Dorsey v. State

Annotate this Case

406 So. 2d 457 (1981)


8 Div. 538.

Court of Criminal Appeals of Alabama.

October 27, 1981.

John W. Caylor, Huntsville, for appellant.

Charles A. Graddick, Atty. Gen., and Elizabeth Ann Evans, Asst. Atty. Gen., for appellee.

BOWEN, Judge.

The defendant was indicted and convicted for the possession of a forged instrument. Section 13A-9-6, Alabama Code 1975 (Amended 1977). Sentence was six years' imprisonment.

Admitted in this case were the very same type of mug shots this Court condemned in Holsclaw v. State, 364 So. 2d 378 (Ala.Cr. App.) cert. denied, 364 So. 2d 382 (Ala. 1978). These photographs should not have been admitted into evidence, over proper objection, because they indicated that the defendant had a criminal record. However, at trial, this was not the basis of defense counsel's objection. The objection made at trial was:

"If Your Honor pleases, we would interpose an objection at this point in time, counsel had the opportunity to use the best evidence available and have these photographs identified by the two young ladies who say they picked out this person from that lineup, the officer's testimony is hearsay. And on that ground we would request that the Court refuse prosecution's attempt to bring these photographs into evidence."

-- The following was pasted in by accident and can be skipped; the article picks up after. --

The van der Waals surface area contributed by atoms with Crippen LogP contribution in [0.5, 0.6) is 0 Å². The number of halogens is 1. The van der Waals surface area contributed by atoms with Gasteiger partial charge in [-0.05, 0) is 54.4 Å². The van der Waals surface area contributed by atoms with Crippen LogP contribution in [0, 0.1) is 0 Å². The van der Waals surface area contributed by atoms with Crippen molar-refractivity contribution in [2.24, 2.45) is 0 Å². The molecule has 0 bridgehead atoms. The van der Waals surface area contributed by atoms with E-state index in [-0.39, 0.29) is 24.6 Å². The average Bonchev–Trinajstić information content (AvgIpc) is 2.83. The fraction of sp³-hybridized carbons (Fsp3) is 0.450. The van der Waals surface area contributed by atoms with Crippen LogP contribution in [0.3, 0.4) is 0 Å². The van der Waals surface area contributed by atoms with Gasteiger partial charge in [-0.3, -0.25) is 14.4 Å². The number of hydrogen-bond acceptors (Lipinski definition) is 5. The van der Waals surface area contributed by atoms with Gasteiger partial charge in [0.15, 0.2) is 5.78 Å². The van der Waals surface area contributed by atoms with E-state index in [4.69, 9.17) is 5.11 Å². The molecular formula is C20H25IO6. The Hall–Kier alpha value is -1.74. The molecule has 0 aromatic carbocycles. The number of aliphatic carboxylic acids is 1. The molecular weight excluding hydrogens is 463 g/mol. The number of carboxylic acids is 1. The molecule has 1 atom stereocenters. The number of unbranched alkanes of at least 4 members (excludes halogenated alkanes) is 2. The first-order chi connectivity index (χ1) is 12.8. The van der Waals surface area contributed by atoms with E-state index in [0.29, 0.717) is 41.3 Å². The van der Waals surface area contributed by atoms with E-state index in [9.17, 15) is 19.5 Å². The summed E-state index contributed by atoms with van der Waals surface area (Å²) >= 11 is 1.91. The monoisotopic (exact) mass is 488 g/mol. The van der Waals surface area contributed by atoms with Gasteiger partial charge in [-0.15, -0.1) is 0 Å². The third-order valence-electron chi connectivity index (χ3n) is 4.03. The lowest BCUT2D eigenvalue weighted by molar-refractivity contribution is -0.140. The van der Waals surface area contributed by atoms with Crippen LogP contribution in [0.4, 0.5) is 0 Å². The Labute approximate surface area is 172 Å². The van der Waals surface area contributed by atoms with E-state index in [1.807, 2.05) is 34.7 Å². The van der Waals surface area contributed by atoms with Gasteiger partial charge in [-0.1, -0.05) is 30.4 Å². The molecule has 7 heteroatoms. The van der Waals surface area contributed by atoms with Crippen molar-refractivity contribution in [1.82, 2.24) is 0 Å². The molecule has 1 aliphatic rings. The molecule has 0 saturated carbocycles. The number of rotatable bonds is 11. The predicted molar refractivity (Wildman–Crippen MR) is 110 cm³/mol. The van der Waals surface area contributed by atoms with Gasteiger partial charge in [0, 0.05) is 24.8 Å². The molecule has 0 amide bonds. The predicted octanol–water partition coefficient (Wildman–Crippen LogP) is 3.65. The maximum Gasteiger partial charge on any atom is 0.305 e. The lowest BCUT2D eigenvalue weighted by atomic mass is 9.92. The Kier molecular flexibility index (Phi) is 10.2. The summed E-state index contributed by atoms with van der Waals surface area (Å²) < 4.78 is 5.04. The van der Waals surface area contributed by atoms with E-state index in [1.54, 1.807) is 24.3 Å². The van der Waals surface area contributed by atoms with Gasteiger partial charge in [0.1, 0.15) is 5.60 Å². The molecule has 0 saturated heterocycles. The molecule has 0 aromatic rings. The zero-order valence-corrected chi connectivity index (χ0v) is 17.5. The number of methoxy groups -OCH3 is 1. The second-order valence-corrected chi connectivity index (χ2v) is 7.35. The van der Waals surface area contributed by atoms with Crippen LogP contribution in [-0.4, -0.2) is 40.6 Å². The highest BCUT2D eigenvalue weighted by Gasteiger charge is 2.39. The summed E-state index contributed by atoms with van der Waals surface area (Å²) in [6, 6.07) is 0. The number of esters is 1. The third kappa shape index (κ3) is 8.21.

This is a different objection from the one the defendant asserts on appeal.

We find Howell v. State, 369 So. 2d 297 (Ala.Cr.App.1978), cert. denied, 369 So. 2d 303 (Ala.1979), controlling.

*458 "Appellant further contends the admission of the photographs was error on the ground that they were `mug shots' which draw attention to a prior criminal record. The only objection at trial to admission of the photographs was that no proper predicate had been laid. Where a specific objection to admission of evidence is made, all other grounds are waived. Since appellant failed to properly object at trial to the introduction of `mug shots', nothing is preserved for review." 369 So. 2d at 302.

"The trial court must be apprised of the basis for the objection with sufficient particularity to allow an informed decision to be made on the particular legal issue involved." Bland v. State, 395 So. 2d 164, 168 (Ala.Cr.App.1981).

A search of the record reveals no preserved error prejudicial to the defendant. The judgment of the Circuit Court is affirmed.


All Judges concur.